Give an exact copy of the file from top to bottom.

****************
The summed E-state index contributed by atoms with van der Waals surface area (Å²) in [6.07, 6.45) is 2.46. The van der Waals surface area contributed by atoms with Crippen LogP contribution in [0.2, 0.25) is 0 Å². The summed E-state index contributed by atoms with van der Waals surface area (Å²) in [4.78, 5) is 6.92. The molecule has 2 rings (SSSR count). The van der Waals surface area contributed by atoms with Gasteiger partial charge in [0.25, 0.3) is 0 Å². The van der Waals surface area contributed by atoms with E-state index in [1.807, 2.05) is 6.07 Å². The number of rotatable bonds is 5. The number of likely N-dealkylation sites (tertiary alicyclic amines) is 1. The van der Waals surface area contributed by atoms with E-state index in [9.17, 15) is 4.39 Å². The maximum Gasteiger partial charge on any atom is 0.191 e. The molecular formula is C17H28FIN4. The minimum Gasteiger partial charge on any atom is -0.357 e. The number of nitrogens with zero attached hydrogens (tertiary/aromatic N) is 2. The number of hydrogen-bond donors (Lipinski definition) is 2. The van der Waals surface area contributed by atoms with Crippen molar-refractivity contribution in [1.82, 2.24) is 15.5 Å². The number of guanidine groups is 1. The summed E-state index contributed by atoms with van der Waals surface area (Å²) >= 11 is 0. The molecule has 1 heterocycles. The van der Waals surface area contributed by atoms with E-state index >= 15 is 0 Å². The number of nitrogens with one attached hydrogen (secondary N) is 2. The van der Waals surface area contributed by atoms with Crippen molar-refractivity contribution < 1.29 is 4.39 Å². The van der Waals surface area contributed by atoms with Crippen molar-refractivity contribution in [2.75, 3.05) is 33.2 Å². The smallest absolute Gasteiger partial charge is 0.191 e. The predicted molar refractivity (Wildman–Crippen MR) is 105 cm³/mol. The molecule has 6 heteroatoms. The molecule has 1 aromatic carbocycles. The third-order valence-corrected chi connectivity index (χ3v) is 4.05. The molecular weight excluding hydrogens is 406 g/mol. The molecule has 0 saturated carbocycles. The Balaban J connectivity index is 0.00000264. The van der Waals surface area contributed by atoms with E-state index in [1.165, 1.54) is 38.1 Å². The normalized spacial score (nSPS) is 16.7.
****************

The summed E-state index contributed by atoms with van der Waals surface area (Å²) in [6.07, 6.45) is 2.46. The van der Waals surface area contributed by atoms with Crippen LogP contribution in [0.2, 0.25) is 0 Å². The summed E-state index contributed by atoms with van der Waals surface area (Å²) in [4.78, 5) is 6.92. The molecule has 2 rings (SSSR count). The van der Waals surface area contributed by atoms with Gasteiger partial charge in [0.25, 0.3) is 0 Å². The van der Waals surface area contributed by atoms with E-state index in [1.807, 2.05) is 6.07 Å². The number of rotatable bonds is 5. The number of likely N-dealkylation sites (tertiary alicyclic amines) is 1. The van der Waals surface area contributed by atoms with E-state index in [9.17, 15) is 4.39 Å². The maximum Gasteiger partial charge on any atom is 0.191 e. The molecular formula is C17H28FIN4. The minimum Gasteiger partial charge on any atom is -0.357 e. The number of nitrogens with zero attached hydrogens (tertiary/aromatic N) is 2. The number of hydrogen-bond donors (Lipinski definition) is 2. The van der Waals surface area contributed by atoms with Crippen molar-refractivity contribution in [1.82, 2.24) is 15.5 Å². The number of guanidine groups is 1. The summed E-state index contributed by atoms with van der Waals surface area (Å²) >= 11 is 0. The molecule has 1 heterocycles. The van der Waals surface area contributed by atoms with E-state index >= 15 is 0 Å². The number of nitrogens with one attached hydrogen (secondary N) is 2. The van der Waals surface area contributed by atoms with Crippen molar-refractivity contribution < 1.29 is 4.39 Å². The van der Waals surface area contributed by atoms with Crippen molar-refractivity contribution in [2.75, 3.05) is 33.2 Å². The smallest absolute Gasteiger partial charge is 0.191 e. The predicted molar refractivity (Wildman–Crippen MR) is 105 cm³/mol. The molecule has 6 heteroatoms. The molecule has 1 aromatic carbocycles. The third-order valence-corrected chi connectivity index (χ3v) is 4.05. The molecular weight excluding hydrogens is 406 g/mol. The molecule has 0 saturated carbocycles. The Balaban J connectivity index is 0.00000264. The van der Waals surface area contributed by atoms with E-state index in [1.165, 1.54) is 38.1 Å². The normalized spacial score (nSPS) is 16.7.